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John Milton

John Milton

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Joseph Haydn, The Creation

Famed Austrian composer Joseph Haydn spent years setting the lyrics of Milton's Paradise Lost, the Biblical Psalms, and the Book of Genesis to this musical movement. The result is a stirring piece of work that evokes ancient struggles between good and evil.

George Frideric Handel, L'Allegro

Handel created this oratorio (an arrangement for both a symphony and choir) based on two Milton poems, "L'Allegro" (The Happy Man) and "Il Penseroso" (The Pensive Man).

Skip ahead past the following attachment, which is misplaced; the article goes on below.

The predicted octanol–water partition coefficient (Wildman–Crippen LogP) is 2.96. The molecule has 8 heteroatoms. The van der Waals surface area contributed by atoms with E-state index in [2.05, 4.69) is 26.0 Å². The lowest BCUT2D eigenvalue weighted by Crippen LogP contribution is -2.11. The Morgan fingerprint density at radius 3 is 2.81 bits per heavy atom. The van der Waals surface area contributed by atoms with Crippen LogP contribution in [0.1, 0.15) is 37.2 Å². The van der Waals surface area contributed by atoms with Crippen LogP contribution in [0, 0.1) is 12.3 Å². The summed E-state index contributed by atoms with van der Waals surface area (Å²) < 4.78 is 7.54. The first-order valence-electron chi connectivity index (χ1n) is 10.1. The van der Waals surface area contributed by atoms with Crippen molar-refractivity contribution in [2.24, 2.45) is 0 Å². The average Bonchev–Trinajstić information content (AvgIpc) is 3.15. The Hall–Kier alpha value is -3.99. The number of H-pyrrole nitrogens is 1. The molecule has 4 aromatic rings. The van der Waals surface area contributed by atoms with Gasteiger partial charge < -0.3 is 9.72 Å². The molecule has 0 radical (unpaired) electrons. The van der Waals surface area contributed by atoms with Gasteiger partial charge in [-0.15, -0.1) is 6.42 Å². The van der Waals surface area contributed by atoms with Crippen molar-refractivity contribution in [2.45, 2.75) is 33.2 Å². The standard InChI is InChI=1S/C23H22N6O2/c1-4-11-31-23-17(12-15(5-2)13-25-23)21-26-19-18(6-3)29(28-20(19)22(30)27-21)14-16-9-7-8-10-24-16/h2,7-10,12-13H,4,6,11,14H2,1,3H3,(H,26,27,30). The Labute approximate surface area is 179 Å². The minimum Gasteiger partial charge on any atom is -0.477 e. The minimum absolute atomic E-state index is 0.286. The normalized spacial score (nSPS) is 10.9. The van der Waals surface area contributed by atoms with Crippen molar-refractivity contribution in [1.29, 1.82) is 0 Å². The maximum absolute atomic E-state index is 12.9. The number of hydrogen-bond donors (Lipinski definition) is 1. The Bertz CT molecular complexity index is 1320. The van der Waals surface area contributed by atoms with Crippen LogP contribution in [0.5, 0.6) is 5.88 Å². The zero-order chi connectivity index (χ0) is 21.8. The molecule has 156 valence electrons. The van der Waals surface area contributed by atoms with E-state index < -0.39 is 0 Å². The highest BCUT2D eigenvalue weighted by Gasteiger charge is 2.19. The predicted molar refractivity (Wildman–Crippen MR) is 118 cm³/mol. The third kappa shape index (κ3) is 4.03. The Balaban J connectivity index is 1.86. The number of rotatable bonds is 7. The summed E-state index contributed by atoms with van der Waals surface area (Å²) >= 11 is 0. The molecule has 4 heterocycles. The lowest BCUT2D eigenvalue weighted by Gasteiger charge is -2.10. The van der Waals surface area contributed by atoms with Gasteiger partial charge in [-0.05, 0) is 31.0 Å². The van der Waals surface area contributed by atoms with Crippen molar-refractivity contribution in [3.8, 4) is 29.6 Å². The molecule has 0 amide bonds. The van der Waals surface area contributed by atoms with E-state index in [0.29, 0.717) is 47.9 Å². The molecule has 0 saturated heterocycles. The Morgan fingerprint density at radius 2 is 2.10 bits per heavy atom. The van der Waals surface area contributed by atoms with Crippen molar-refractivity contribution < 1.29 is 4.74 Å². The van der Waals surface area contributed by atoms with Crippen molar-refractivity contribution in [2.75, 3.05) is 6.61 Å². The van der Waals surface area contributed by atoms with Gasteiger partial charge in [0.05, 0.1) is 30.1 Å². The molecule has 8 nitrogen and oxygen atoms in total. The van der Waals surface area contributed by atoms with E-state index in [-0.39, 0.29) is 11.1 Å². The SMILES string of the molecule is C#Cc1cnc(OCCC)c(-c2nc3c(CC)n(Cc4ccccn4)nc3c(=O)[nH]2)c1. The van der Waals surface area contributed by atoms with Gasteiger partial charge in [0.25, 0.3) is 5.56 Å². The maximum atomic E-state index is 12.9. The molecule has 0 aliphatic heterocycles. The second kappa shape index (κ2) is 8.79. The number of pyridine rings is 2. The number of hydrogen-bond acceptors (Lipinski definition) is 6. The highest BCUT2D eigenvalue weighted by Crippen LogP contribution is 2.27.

Krzysztof Penderecki, Paradise Lost

Penderecki, a Polish-born composer, is a devout Catholic. He called his opera a Sacra Rappresentazione - sacred interpretation - of Milton's poem. The opera first premiered in 1978 in Chicago.

Eric Whitacre, Paradise Lost: Shadows and Wings

Electronica composer Eric Whitacre created this opera, very loosely based on the plot of Milton's poem.

Anvil, "666"

The aging Canadian metalheads and extremely unlikely Milton fans Anvil rip off a line from Paradise Lost in their song "666." "I'd rather be a king below than a servant above," the rockers sing. Unfortunately for Anvil, neither scenario seems to have worked out since their 1980s glory days.

Paradise Lost

Classical composers aren't the only ones drawn to Milton's epic. The punk/metal scene also contains some hard-core fans of Milton's depiction of the struggle between good and evil. The UK-based band Paradise Lost definitely pays homage to Milton with their name.

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